We caught the final Harry Potter movie on Sunday. It was an impressive finale to the series, and they clearly made the right decision in splitting the last book across two movies so they could actually put some weight behind the story instead of just running down the bullet points. That was one of the problems I had with the fifth and sixth films
Still, I’m most impressed that the movies finished, and didn’t stop partway through the series with dwindling budgets and audience interest. His Dark Materials couldn’t get past the first film, and based on the box office, it’s pretty clear that the current Narnia films aren’t going to continue beyond Voyage of the Dawn Treader.
Eight movies over a decade, adapting a complete series, and going out with a bang? That’s an impressive feat right there!
Saw The Golden Compass. Enjoyed it a lot, though it felt very rushed, and I think it would have benefitted from having the actual ending instead of cutting it off early. Here’s hoping they do well enough in the long run to greenlight the next film. Now I can re-read the books.
Also watched Tin Man. 5 stars for concept, but only 2 for execution. The Wizard of Oz meets The Dark Crystal by way of 1930s scifi was fascinating as a concept, but they managed to make it dull and tedious. The only reason I watched through to the end was it was Friday night, and I was tired enough that knew I wasn’t going to be doing anything useful with the time anyway, and I knew I could sleep in the next morning.
Speaking of Tin Man, just out of curiosity: how does one manage to have a solar eclipse during a full moon, anyway?
Saw Harry Potter and the Order of the Phoenix. I thought it was better than the fourth film, and up there with Prisoner of Azkaban, though Katie liked Goblet of Fire better. The main thing I would really have liked to see more of: Hogwarts in rebellion. “It unscrews the other way.”
We agreed that the preview of The Dark is Rising looks terrible. It looks like they’re turning it into an action movie. Will Stanton with magic powers?!?!? It’s sad, since Christopher Eccleston seemed like perfect casting for the Dark Rider.
Saw a second preview of The Golden Compass, though, and it looks even better than the first one we saw. They could still screw it up, but I at least have high hopes for this one. The visual look is dead-on (which was my first reaction to the very first Fellowship teaser), and it looks like they’ve stuck with the book’s concepts.
2007 looks to be a good year for fantasy adaptations, at least of books I’ve read. What I’ve seen of Stardust (Neil Gaiman & Charles Vess) looks great. I’m psyched up for His Dark Materials: The Golden Compass (Phillip Pullman)—and I’ve got to say I’m glad they’re doing each book as its own movie, instead of trying to condense the whole trilogy. And Harry Potter and the Order of the Phoenix (J.K. Rowling, as if you didn’t know) looks promising as well, though most of the Harry Potter films have suffered from condensing too much.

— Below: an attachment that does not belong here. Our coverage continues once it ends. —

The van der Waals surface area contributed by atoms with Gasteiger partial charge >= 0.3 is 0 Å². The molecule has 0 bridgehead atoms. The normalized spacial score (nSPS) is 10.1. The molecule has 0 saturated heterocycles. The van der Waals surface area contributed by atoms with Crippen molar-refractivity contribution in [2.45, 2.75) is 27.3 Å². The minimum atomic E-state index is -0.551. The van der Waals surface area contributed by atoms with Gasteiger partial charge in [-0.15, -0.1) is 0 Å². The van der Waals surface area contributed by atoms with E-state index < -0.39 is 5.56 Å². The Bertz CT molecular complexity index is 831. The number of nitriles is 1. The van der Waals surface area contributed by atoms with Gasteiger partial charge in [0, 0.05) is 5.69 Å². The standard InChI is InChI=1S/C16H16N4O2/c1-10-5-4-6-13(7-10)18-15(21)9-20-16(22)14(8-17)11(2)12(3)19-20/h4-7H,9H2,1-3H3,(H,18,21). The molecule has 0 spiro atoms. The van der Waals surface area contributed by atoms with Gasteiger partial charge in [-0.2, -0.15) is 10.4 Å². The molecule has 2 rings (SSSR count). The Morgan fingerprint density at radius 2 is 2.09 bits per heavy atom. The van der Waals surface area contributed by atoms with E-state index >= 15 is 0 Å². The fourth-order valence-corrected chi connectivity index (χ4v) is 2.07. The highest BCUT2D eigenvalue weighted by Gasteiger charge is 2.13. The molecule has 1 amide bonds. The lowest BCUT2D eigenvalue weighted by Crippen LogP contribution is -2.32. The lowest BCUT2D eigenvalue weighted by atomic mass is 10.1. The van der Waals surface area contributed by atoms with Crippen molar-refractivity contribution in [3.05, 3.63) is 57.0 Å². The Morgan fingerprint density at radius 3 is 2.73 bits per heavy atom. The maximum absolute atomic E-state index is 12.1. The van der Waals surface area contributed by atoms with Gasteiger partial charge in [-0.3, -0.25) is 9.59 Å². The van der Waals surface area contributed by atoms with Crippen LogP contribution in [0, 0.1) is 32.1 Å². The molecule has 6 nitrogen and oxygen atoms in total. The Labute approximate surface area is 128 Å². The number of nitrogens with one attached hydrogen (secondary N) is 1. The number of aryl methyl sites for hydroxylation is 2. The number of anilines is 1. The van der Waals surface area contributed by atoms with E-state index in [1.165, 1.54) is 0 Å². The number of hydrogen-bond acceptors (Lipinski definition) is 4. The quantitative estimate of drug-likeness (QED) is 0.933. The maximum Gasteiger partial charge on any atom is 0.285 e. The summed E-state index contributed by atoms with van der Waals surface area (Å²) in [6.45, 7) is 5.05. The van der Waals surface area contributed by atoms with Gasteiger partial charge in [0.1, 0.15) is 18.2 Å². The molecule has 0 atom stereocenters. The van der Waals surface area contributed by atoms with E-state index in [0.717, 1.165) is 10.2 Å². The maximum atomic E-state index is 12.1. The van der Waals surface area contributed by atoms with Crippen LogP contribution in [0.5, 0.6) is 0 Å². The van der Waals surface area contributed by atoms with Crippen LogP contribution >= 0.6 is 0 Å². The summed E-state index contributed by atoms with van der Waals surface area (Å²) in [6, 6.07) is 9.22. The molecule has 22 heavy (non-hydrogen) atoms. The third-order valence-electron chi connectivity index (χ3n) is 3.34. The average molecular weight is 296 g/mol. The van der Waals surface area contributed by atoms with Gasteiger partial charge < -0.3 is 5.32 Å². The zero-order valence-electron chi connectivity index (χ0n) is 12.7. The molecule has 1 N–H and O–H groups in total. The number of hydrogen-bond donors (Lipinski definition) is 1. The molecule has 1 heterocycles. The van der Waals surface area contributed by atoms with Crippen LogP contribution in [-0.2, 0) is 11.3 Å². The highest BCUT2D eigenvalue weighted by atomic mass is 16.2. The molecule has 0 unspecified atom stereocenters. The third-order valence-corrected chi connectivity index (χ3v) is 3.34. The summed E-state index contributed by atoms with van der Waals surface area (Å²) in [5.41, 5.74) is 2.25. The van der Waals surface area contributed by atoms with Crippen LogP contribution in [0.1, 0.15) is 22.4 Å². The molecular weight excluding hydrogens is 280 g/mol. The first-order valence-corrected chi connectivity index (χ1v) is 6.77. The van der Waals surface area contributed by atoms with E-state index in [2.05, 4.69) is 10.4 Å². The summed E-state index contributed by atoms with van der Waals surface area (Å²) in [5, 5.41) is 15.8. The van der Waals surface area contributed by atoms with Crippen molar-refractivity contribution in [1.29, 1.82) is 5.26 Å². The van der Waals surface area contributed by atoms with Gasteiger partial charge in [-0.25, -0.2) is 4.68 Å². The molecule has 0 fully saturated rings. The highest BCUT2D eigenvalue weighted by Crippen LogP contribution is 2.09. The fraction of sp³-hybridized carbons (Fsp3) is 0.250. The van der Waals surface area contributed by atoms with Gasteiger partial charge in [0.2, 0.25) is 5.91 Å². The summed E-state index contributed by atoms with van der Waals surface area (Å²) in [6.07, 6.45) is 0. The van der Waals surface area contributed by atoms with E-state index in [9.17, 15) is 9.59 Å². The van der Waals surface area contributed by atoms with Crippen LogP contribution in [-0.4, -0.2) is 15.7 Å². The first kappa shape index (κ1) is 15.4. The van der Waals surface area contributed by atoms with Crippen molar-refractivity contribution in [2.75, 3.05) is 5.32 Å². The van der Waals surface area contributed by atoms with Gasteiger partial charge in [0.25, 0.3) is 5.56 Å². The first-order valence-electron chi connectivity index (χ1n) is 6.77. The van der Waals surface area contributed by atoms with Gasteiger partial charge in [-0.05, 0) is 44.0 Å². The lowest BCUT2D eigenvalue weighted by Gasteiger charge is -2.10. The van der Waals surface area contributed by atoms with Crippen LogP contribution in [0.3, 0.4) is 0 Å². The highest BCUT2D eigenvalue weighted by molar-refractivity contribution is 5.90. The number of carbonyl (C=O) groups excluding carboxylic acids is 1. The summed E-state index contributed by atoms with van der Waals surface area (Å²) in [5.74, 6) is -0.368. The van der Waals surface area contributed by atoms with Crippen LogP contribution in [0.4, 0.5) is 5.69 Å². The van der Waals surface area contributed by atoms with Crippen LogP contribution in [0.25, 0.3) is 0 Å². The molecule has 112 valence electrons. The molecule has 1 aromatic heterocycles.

I’m a little more apprehensive about The Dark is Rising (Susan Cooper), mainly because the IMDB page says they plan to start early this year, but the Los Angeles Times has it down for a September release. For the record, I do think this is the one to start with, not Over Sea, Under Stone, because as I recall it has a much greater sense of tension, which will translate better to screen. Plus it provides more of an introduction to the world and the conflict, since Will is dropped right in the middle of it, while I remember the other book being set more solidly in the “real” world. The Drews don’t get involved as deeply until later.
On a related note, I don’t think I’m in the target audience for The Number 23. We saw the trailer for it on Friday when we saw Pan’s Labyrinth (which is quite good, BTW), and I could not stop laughing. Not because of Jim Carrey, but because of the premise. Perhaps it comes from reading the Illuminatus! trilogy. There’s a great sequence in the book where one of the characters is starting to look for certain numbers, including 23, in everything. Of course, since he’s human, he finds them, using ever more convoluted arithmetic to prove that they’re significant. While reading Illuminatus!, I looked up stuff on synchronicity and found the tech term for this tendency to see connections where none exist: apophenia. And here I’m watching this preview, and there’s a sequence in which the lead character starts finding the number 23 in everything, using ever more convoluted arithmetic…. I don’t think I could take the premise seriously enough to get into the movie.